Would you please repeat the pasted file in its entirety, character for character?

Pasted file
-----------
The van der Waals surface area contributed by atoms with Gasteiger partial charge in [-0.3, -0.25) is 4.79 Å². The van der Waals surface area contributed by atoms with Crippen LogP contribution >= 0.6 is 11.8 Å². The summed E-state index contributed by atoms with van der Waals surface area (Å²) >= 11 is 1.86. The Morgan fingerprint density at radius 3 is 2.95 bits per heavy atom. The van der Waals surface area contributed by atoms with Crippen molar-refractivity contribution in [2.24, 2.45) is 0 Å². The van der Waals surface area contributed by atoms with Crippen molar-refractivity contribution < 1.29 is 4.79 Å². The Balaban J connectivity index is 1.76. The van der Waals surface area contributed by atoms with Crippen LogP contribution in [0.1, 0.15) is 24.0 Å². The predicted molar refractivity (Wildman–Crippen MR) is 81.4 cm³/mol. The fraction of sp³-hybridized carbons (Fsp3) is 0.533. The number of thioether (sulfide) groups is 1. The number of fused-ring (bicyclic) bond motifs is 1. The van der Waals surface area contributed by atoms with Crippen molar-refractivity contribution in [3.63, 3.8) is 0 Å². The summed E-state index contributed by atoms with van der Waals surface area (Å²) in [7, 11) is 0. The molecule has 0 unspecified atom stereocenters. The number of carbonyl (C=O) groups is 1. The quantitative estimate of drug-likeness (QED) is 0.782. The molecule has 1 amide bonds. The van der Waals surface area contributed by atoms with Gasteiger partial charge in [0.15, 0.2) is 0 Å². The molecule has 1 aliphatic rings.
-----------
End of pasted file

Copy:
The van der Waals surface area contributed by atoms with Gasteiger partial charge in [-0.3, -0.25) is 4.79 Å². The van der Waals surface area contributed by atoms with Crippen LogP contribution >= 0.6 is 11.8 Å². The summed E-state index contributed by atoms with van der Waals surface area (Å²) >= 11 is 1.86. The Morgan fingerprint density at radius 3 is 2.95 bits per heavy atom. The van der Waals surface area contributed by atoms with Crippen molar-refractivity contribution in [2.24, 2.45) is 0 Å². The van der Waals surface area contributed by atoms with Crippen molar-refractivity contribution < 1.29 is 4.79 Å². The Balaban J connectivity index is 1.76. The van der Waals surface area contributed by atoms with Crippen LogP contribution in [0.1, 0.15) is 24.0 Å². The predicted molar refractivity (Wildman–Crippen MR) is 81.4 cm³/mol. The fraction of sp³-hybridized carbons (Fsp3) is 0.533. The number of thioether (sulfide) groups is 1. The number of fused-ring (bicyclic) bond motifs is 1. The van der Waals surface area contributed by atoms with Crippen molar-refractivity contribution in [3.63, 3.8) is 0 Å². The summed E-state index contributed by atoms with van der Waals surface area (Å²) in [7, 11) is 0. The molecule has 0 unspecified atom stereocenters. The number of carbonyl (C=O) groups is 1. The quantitative estimate of drug-likeness (QED) is 0.782. The molecule has 1 amide bonds. The van der Waals surface area contributed by atoms with Gasteiger partial charge in [0.15, 0.2) is 0 Å². The molecule has 1 aliphatic rings.